One Tambon One Scholarship: Number's up for overseas students, after graduation, they should show their gratitude to Thailand
Published: 3/11/2009 at 12:00 AM
Newspaper section: News
The state will end its support in 2013 for students granted scholarships under the One District-One Scholarship scheme initiated by the Thaksin Shinawatra government.
An Education Ministry committee overseeing the scheme yesterday also agreed to cancel the programme for a third lot of students.
Education Minister Jurin Laksanavisit said the committee decided financial support for the two groups of 1,800 students now receiving the scholarships would be given until 2013. The deadline set a clear guideline regarding state financial support, he said.
The ministry estimated that about 7.5 billion baht was needed to finance the scheme from 2008 to 2013.
The scheme is among the populist policies launched by the Thaksin government.
It was supposed to be financed by the sale of two- and three-digit lottery tickets.
But the lottery was suspended pending legal clarification after the Thaksin government was removed by the coup in 2006.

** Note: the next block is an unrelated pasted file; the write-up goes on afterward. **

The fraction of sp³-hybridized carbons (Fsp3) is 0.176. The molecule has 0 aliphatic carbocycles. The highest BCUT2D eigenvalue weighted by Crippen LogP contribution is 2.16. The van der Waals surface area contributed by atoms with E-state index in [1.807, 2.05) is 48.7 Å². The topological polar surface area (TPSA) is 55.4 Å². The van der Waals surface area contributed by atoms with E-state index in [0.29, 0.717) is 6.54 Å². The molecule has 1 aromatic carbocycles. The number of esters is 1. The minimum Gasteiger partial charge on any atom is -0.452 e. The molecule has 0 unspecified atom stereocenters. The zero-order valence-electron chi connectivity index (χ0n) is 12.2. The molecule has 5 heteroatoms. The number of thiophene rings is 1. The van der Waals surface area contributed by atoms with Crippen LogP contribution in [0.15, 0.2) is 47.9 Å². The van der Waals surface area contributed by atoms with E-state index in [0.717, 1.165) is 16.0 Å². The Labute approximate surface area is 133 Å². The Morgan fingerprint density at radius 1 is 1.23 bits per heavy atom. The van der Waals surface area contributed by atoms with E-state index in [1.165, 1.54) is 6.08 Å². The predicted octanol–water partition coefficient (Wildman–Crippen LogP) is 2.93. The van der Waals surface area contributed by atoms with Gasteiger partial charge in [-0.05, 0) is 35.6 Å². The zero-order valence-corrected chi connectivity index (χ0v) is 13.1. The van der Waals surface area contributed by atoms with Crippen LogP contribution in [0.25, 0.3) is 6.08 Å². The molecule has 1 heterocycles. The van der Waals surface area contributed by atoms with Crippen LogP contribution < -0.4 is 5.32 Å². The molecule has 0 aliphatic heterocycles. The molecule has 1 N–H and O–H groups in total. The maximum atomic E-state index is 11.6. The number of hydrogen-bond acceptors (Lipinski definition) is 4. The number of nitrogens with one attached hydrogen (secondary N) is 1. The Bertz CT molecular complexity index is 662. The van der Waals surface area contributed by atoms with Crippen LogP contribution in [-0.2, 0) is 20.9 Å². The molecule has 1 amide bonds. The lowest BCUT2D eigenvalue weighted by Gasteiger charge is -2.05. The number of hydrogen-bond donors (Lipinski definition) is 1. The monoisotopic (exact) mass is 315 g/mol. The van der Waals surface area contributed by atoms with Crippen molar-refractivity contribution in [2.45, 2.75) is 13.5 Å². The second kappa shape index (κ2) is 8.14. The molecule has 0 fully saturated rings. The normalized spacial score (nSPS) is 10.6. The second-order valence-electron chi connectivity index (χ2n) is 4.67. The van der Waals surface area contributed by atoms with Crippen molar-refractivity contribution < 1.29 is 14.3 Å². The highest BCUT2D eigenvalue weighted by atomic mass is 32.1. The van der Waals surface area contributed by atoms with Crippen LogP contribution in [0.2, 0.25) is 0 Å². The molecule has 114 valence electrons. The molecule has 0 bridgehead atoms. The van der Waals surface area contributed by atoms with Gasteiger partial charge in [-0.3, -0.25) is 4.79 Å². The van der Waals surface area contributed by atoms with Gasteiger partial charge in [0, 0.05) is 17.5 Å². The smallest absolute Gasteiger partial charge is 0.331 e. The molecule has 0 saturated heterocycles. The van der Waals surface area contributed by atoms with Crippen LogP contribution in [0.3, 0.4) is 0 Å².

That left the government to shoulder the financial burden until the students completed their studies.
Permanent secretary for education Chinnaphat Phumrat has been assigned to study the legal requirements for scholarship students to work in Thailand after completing their studies overseas.
Mr Jurin said some students had finished their studies and refused to return, violating the conditions of the scheme which required them to work in Thailand to repay the benefits they had received.
Others sidestepped the conditions by withdrawing from the scheme just before finishing their studies.
The minister said the committee did not think it was right for the students to evade the conditions. This made it necessary to study the legal aspects to ensure the students return to work in Thailand.
"The government has spent almost 10 billion baht to send them abroad to study," he said. "After graduation, they should think of showing their gratitude to the country."
The Foreign Ministry earlier proposed that the students not be issued with new passports when their present ones expire. But the committee did not make any recommendation on the proposal, Mr Jurin said.
The permanent secretary for education would set conditions requiring students who were unable to finish their studies within seven years to be responsible for their own expenses, he said.
If the students could not afford it, they might be required to work for the state to repay the money the government had given them.